Global warming: the science is loud and clear

by
12 October 2018

Emily Shuckburgh gives a scientific account of how and why the climate is changing, and explains why it is not too late to act

Norwegian Polar Institute/PA

A polar bear wanders on thinning sea ice in the Arctic in August last year

A polar bear wanders on thinning sea ice in the Arctic in August last year

THE searing heatwave we experienced in the UK this summer may have contributed to as many as 700 deaths, preliminary analysis suggests. That is almost twice the number of people estimated to have died during the swine-flu epidemic in 2009. Science tells us that climate change made the heatwave at least twice as likely to occur.

The devastation wrought by flooding in recent years on communities across the UK, from Appleby to Tewkesbury, has been shocking. Entire towns and villages have been faced with rebuilding lives and livelihoods after homes and businesses were inundated. The winter floods of 2015 to 2016 are estimated to have cost more than £1.5 billion. Science tells us that climate change made Storm Desmond, which hit Cumbria and other areas in 2015, about 80 per cent more likely to occur.

In 2016, a severe drought in Southern Africa meant that millions of people needed humanitarian assistance in countries such as Malawi. On the other side of the world, South-East Asia experienced record-breaking heat: temperatures in Thailand soared above 40ºC.

Last year, Hurricanes Harvey, Irma, and Maria battered the Caribbean and southern United States. Science tells us that climate change made Hurricane Harvey both more likely and more intense, and the resulting damage worse.

THIS is our reality in 2018: a planet on which climate change, in all regions, is stoking the weather to increasingly destructive effect. Temperatures have increased substantially over the past century, and especially over the past 50 years. The past three years rank as the warmest on record, and the decade is on course to be the fourth in a row of record-breaking warmth.

Today, the world is more than 1°C hotter than it was in Victorian times. Other observations, including the warming of the oceans from the surface to the depths, and reductions in ice and snow cover, provide further evidence that planetary-scale warming is taking place.

The scientific evidence is clear as to the dominant cause: greenhouse-gas emissions. Fossil fuels — coal, oil, and natural gas — release carbon dioxide into the atmosphere when burned. The clearance of forests, agriculture — including industrial farming methods that damage soils, and industrial processes such as cement production — also generate greenhouse gases.

PAReservoirs such as Howden reservoir, at the top of the Derwent Valley, in the Peak District, begin to show cracks during the heatwave in 2018

IN 1992, in response to rising concerns about the dangers ahead, governments established the United Nations Climate Convention. In its most important clause, governments pledged themselves to “avoid dangerous anthropogenic interference with the climate system”: in other words, avoid dangerous human-induced climate change.

At the time, what “dangerous” meant was not clear. For years, politicians interpreted the danger level as 2ºC. Then came the Paris climate summit of 2015, when vulnerable developing countries insisted that 2°C was too high: impacts that were dangerous to their societies were already occurring, they argued, and the guardrail needed to be 1.5°C at the most.

The target was included in the Paris Agreement. And, at the summit’s conclusion, governments commissioned the Intergovernmental Panel on Climate Change (IPCC) to produce an assessment about why 1.5°C matters, giving as much detail as possible on the difference in impacts that we can expect at 1.5°C as opposed to 2°C. This week, it announced its conclusions.

Warming of 1.5°C rather than 2°C would, for example, mean a reduction in heat-related illness and deaths. Global sea-level rise would probably be about 10cm lower in 2100, exposing 10 million fewer people to related risks. It is thought that virtually all coral reefs would be lost at 2°C, while a small portion would remain at 1.5°C. Between two and three times more plants and animals are expected to experience severe habitat loss at 2°C, compared with 1.5°C.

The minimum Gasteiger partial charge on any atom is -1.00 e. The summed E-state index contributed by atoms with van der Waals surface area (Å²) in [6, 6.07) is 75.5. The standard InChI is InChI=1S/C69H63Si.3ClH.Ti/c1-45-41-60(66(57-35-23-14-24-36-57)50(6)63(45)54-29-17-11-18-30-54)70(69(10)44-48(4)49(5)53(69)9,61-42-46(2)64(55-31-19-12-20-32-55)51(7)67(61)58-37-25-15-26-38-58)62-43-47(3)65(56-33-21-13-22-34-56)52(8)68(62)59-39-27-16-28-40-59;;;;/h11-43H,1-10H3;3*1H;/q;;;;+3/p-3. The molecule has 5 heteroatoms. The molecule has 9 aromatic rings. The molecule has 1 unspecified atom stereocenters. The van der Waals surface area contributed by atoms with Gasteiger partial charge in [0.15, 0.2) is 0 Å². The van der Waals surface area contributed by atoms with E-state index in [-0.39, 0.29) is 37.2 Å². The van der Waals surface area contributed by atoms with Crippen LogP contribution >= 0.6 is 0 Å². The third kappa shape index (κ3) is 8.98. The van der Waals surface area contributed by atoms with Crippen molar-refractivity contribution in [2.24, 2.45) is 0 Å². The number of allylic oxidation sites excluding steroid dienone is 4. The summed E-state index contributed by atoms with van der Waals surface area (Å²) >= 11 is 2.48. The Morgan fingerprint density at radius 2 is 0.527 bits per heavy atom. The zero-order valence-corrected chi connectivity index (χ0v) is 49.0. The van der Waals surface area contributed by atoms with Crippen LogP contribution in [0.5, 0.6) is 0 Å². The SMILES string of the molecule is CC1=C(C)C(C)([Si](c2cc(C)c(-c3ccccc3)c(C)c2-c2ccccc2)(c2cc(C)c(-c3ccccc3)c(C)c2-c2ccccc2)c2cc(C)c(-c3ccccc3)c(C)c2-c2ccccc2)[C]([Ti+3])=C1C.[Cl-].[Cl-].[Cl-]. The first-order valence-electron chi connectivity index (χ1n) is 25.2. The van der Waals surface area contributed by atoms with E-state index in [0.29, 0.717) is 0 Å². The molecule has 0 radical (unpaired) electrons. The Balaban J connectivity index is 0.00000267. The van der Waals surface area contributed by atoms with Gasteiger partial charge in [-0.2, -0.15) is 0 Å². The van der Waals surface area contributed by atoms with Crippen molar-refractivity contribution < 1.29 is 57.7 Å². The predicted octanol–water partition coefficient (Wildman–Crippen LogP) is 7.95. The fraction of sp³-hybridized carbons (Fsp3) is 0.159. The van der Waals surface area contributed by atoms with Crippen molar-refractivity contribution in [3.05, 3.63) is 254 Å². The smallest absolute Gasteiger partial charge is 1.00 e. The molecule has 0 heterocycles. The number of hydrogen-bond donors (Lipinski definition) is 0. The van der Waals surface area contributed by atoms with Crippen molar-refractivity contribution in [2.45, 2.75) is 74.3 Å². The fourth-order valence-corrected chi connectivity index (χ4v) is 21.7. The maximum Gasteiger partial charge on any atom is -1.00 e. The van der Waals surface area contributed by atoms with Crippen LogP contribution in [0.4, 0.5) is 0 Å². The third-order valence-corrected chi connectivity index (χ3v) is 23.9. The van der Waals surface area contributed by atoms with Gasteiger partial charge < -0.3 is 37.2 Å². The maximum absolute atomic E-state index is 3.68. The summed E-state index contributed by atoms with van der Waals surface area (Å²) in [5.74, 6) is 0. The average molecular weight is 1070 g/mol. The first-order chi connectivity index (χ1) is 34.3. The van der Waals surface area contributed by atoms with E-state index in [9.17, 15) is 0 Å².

The chances of catastrophic changes, such as the loss of ice sheets in Greenland or Antarctica, the massive release of methane from the thawing of vast frozen stores in the Arctic, or the turning of parts of the Amazon rainforest into savannah, are also much reduced if warming is kept to 1.5°C.

So it is clear that a 1.5°C world would be both more pleasant than one that was half a degree warmer still, and safer from potentially disastrous runaway impacts.

EVEN now, as the IPCC report confirms, climate change is proving a massively disruptive force — not least to nature. It is causing shifts in the conditions that sustain many species. These include changes in temperature, the length and timing of the seasons, and the availability of water. In the UK, familiar signs of spring — flowers blooming, trees coming into leaf, birds nesting, frogs spawning — happen days or even weeks earlier than 30 years ago. Mammals that rely on hibernation, such as hedgehogs, dormice, and bats, are reducing their period of hibernation, which is affecting breeding success and survival rates.

As a further consequence of carbon-dioxide pollution, the oceans are rapidly becoming more acidic. Comparable rates of ocean acidification have not been seen for many millions, perhaps hundreds of millions of years. Many marine species, including oysters and clams, are directly affected by ocean acidification, and it may indirectly affect fish populations.

Coral reefs are particularly vulnerable, and suffer from both ocean acidification and bleaching, which is a result of warming seas. The oxygen concentration is falling in many parts of the ocean, driven once more by climate change.

Under natural conditions, many species would be able to cope with gradual climate change and adapt accordingly. But rapid changes create unprecedented challenges for wildlife, especially when combined with the loss of natural habitats owing to agriculture and urbanisation. Entire food webs may be affected: for example, damp-loving insects suffer from rising temperatures and drought, in turn putting pressure on bird populations such as the song thrush, blackbird, ring ouzel, and golden plover which feed on them.

As the rate of loss and extinction continues to increase, future generations may inherit a world that lacks the incredible wildlife diversity that we enjoy today, and be poorer for it.